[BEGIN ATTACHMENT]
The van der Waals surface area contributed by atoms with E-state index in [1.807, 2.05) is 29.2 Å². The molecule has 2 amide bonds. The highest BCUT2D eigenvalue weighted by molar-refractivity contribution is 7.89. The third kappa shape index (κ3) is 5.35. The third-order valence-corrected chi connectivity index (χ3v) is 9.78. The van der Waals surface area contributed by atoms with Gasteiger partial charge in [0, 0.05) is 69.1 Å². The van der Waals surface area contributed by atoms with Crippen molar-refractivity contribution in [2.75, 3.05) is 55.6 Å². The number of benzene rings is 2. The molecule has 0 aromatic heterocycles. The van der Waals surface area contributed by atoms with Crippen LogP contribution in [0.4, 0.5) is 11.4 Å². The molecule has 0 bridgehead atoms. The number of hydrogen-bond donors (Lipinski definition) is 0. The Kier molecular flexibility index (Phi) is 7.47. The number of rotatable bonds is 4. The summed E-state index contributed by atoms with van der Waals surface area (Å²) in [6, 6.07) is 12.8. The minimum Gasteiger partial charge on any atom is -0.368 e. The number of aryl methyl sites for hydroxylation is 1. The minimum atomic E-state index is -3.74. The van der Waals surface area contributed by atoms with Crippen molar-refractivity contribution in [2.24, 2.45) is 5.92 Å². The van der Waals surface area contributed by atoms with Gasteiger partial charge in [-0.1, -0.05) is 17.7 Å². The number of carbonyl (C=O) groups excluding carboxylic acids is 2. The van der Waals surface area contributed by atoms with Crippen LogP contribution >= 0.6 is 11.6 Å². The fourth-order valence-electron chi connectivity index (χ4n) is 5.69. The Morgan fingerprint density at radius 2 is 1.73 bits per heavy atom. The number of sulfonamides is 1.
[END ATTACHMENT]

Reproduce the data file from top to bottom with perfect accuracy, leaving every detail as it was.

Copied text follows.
The van der Waals surface area contributed by atoms with E-state index in [1.807, 2.05) is 29.2 Å². The molecule has 2 amide bonds. The highest BCUT2D eigenvalue weighted by molar-refractivity contribution is 7.89. The third kappa shape index (κ3) is 5.35. The third-order valence-corrected chi connectivity index (χ3v) is 9.78. The van der Waals surface area contributed by atoms with Gasteiger partial charge in [0, 0.05) is 69.1 Å². The van der Waals surface area contributed by atoms with Crippen molar-refractivity contribution in [2.75, 3.05) is 55.6 Å². The number of benzene rings is 2. The molecule has 0 aromatic heterocycles. The van der Waals surface area contributed by atoms with Crippen LogP contribution in [0.4, 0.5) is 11.4 Å². The molecule has 0 bridgehead atoms. The number of hydrogen-bond donors (Lipinski definition) is 0. The Kier molecular flexibility index (Phi) is 7.47. The number of rotatable bonds is 4. The summed E-state index contributed by atoms with van der Waals surface area (Å²) in [6, 6.07) is 12.8. The minimum Gasteiger partial charge on any atom is -0.368 e. The number of aryl methyl sites for hydroxylation is 1. The minimum atomic E-state index is -3.74. The van der Waals surface area contributed by atoms with Crippen molar-refractivity contribution in [2.24, 2.45) is 5.92 Å². The van der Waals surface area contributed by atoms with Gasteiger partial charge in [-0.1, -0.05) is 17.7 Å². The number of carbonyl (C=O) groups excluding carboxylic acids is 2. The van der Waals surface area contributed by atoms with Crippen LogP contribution >= 0.6 is 11.6 Å². The fourth-order valence-electron chi connectivity index (χ4n) is 5.69. The Morgan fingerprint density at radius 2 is 1.73 bits per heavy atom. The number of sulfonamides is 1.